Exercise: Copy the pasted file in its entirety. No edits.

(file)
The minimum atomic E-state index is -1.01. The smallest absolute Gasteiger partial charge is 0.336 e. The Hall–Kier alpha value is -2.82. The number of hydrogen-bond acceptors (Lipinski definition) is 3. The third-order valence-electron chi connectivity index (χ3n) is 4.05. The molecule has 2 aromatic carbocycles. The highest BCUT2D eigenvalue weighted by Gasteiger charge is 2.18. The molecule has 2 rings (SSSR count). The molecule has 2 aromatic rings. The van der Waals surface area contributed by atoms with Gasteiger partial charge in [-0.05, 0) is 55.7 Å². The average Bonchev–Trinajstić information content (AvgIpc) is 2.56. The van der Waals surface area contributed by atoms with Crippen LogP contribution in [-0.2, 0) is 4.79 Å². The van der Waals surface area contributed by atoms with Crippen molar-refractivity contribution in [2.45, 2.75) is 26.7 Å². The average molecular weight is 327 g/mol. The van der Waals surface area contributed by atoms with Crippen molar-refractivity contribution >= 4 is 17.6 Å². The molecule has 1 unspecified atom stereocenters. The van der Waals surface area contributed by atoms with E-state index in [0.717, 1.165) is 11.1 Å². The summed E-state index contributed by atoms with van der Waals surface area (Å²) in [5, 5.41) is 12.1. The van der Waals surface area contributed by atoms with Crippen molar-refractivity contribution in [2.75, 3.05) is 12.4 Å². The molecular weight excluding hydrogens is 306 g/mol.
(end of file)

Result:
The minimum atomic E-state index is -1.01. The smallest absolute Gasteiger partial charge is 0.336 e. The Hall–Kier alpha value is -2.82. The number of hydrogen-bond acceptors (Lipinski definition) is 3. The third-order valence-electron chi connectivity index (χ3n) is 4.05. The molecule has 2 aromatic carbocycles. The highest BCUT2D eigenvalue weighted by Gasteiger charge is 2.18. The molecule has 2 rings (SSSR count). The molecule has 2 aromatic rings. The van der Waals surface area contributed by atoms with Gasteiger partial charge in [-0.05, 0) is 55.7 Å². The average Bonchev–Trinajstić information content (AvgIpc) is 2.56. The van der Waals surface area contributed by atoms with Crippen LogP contribution in [-0.2, 0) is 4.79 Å². The van der Waals surface area contributed by atoms with Crippen molar-refractivity contribution in [2.45, 2.75) is 26.7 Å². The average molecular weight is 327 g/mol. The van der Waals surface area contributed by atoms with Crippen molar-refractivity contribution >= 4 is 17.6 Å². The molecule has 1 unspecified atom stereocenters. The van der Waals surface area contributed by atoms with E-state index in [0.717, 1.165) is 11.1 Å². The summed E-state index contributed by atoms with van der Waals surface area (Å²) in [5, 5.41) is 12.1. The van der Waals surface area contributed by atoms with Crippen molar-refractivity contribution in [2.75, 3.05) is 12.4 Å². The molecular weight excluding hydrogens is 306 g/mol.